The walls of it were constructed intelligently as well, with the usage of special mortar that provided super insulation and protection from the hot desert sun. It was a mix of sand, clay, and other components such as egg whites and goat hair among others.

Exterior and interior (dome) of the yakhchal in Meybod, Iran 

The structures also contained trenches at the bottom, designed to collect any water coming from molten ice. Once collected, this water was then refrozen during nighttime, making maximum use of the resource as well as the cold desert night temperatures. It was a repetitive process.

Not only did the yakhchāls provide basic food resources, treats, and ice for the royals and high state officials, but the service was so attainable that even the poorest of society could access it. 

Usage of yakhchāls has halted in modern times, and though some structures have been damaged and eroded by desert storms, still, many can be found intact across Iran and some of its neighboring countries, as far as to Tajikistan.

The usage of the term yakhchāl lingers on in the region today, commonly referring to refrigerators found in modern-day kitchens.

Ancient Underground ‘City’ Investigated By Iranian Archaeologists

Ancient Underground ‘City’ Investigated By Iranian Archaeologists

Archeologists in Iran Open the Door to An Ancient Underground City

There are underground cities all over the planet, there are as many as 200 underground cities in Turkey alone.

That’s finding more subterranean cities in other parts of the world doesn’t come as a surprise.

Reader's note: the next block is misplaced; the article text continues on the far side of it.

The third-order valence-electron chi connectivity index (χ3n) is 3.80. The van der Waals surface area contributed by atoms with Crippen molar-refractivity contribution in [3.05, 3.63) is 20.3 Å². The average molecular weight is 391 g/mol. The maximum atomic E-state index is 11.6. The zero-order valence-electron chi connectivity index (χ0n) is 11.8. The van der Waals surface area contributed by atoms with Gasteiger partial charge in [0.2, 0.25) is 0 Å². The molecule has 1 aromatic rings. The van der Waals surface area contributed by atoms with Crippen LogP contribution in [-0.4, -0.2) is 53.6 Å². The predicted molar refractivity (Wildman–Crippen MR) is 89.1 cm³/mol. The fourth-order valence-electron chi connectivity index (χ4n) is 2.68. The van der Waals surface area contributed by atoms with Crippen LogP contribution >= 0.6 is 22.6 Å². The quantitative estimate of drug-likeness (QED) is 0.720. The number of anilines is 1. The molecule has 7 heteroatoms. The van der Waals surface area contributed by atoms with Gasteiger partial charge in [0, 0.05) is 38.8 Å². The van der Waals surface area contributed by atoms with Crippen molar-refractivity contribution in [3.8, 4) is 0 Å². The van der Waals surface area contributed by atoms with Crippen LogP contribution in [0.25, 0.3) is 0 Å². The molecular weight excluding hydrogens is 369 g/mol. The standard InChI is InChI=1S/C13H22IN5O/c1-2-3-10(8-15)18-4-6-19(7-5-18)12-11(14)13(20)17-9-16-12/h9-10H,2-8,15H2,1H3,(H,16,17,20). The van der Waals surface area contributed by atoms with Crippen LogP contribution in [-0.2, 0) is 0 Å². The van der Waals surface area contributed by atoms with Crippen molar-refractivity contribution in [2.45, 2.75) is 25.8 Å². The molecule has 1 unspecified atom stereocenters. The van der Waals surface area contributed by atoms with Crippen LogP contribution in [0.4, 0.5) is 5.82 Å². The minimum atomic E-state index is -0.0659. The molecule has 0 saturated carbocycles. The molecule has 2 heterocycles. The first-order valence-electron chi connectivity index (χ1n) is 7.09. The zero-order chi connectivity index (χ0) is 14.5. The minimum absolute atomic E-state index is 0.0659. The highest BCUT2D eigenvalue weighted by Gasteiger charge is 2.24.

Now, it has been reported how a group of archeologists has managed to open a door to an ancient underground city in Iran.

The underground city of Saleh Abad

The exact age of the underground city remains debatable, but archeologists estimate its anywhere between 800 to 1000 years old.

Scholars say that the subterranean city of Saleh Abad was most likely built in the 12th or 13th century when the Ilkhanate dynasty ruled the area.

During the initial works, ceramic pieces from that period were recovered among other artifacts.

Ahmad Torabi, a provincial tourism official who participated in the opening of the door to the city points out that the place was not made public when it was found three years ago in order to prevent possible looting before researchers could study the site.

“Now we need more time to investigate and explore this area,” Torabi said, explaining that the underground city may even have been used in modern times during World War II when entire families used it to hide from the Soviet armies.

A team of archaeologists has commenced an extensive research on a centuries-old underground “city”, which is located in Salehabad district of Hamedan province, west-central Iran.

“At the time when Russian soldiers crossed the area [during the World War II], the men of the region concealed their families in the underground city so that no one noticed their presence,” Torabi added.

The area where the underground city was discovered, Hamadan, is one of the oldest in Iran and was part of ancient Ecbatana, which was the capital of Media and a summer residence of the Achaemenian kings who ruled Persia from 553 to 330 BC.

This ancient city is not by far the oldest one discovered in the region. Experts have previously discovered subterranean cities in Iran (Samen and Arzan-Fu) and some of them are thought to date back more than 2,500 years.